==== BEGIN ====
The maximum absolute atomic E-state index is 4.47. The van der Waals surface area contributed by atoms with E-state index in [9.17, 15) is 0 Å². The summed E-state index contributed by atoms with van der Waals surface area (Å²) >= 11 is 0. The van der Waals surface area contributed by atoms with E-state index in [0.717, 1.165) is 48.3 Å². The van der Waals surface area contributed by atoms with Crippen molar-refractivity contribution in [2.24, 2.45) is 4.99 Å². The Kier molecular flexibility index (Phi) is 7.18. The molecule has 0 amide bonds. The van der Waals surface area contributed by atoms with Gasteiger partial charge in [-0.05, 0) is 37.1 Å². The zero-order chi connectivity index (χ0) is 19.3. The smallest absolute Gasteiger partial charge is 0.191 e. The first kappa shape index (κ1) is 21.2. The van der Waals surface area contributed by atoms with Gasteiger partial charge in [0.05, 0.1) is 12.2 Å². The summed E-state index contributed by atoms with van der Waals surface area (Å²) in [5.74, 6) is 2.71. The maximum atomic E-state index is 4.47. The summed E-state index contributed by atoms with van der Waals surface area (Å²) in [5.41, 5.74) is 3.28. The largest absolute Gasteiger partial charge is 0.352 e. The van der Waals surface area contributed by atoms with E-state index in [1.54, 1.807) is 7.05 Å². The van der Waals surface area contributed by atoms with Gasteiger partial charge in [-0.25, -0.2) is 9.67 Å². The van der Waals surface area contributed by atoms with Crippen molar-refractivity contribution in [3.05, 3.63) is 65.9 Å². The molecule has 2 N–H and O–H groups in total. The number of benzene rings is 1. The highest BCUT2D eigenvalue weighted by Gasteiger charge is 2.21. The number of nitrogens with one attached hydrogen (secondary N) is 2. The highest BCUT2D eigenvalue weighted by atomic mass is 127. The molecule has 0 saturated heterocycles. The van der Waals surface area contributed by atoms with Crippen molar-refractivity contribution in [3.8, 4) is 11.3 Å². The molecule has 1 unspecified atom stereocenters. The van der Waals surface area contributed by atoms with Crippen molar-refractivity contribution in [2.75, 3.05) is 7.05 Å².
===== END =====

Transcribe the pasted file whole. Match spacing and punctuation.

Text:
The maximum absolute atomic E-state index is 4.47. The van der Waals surface area contributed by atoms with E-state index in [9.17, 15) is 0 Å². The summed E-state index contributed by atoms with van der Waals surface area (Å²) >= 11 is 0. The van der Waals surface area contributed by atoms with E-state index in [0.717, 1.165) is 48.3 Å². The van der Waals surface area contributed by atoms with Crippen molar-refractivity contribution in [2.24, 2.45) is 4.99 Å². The Kier molecular flexibility index (Phi) is 7.18. The molecule has 0 amide bonds. The van der Waals surface area contributed by atoms with Gasteiger partial charge in [-0.05, 0) is 37.1 Å². The zero-order chi connectivity index (χ0) is 19.3. The smallest absolute Gasteiger partial charge is 0.191 e. The first kappa shape index (κ1) is 21.2. The van der Waals surface area contributed by atoms with Gasteiger partial charge in [0.05, 0.1) is 12.2 Å². The summed E-state index contributed by atoms with van der Waals surface area (Å²) in [5.74, 6) is 2.71. The maximum atomic E-state index is 4.47. The summed E-state index contributed by atoms with van der Waals surface area (Å²) in [5.41, 5.74) is 3.28. The largest absolute Gasteiger partial charge is 0.352 e. The van der Waals surface area contributed by atoms with E-state index in [1.54, 1.807) is 7.05 Å². The van der Waals surface area contributed by atoms with Gasteiger partial charge in [-0.25, -0.2) is 9.67 Å². The van der Waals surface area contributed by atoms with Crippen molar-refractivity contribution in [3.05, 3.63) is 65.9 Å². The molecule has 2 N–H and O–H groups in total. The number of benzene rings is 1. The highest BCUT2D eigenvalue weighted by Gasteiger charge is 2.21. The number of nitrogens with one attached hydrogen (secondary N) is 2. The highest BCUT2D eigenvalue weighted by atomic mass is 127. The molecule has 0 saturated heterocycles. The van der Waals surface area contributed by atoms with Crippen molar-refractivity contribution in [3.8, 4) is 11.3 Å². The molecule has 1 unspecified atom stereocenters. The van der Waals surface area contributed by atoms with Crippen molar-refractivity contribution in [2.75, 3.05) is 7.05 Å².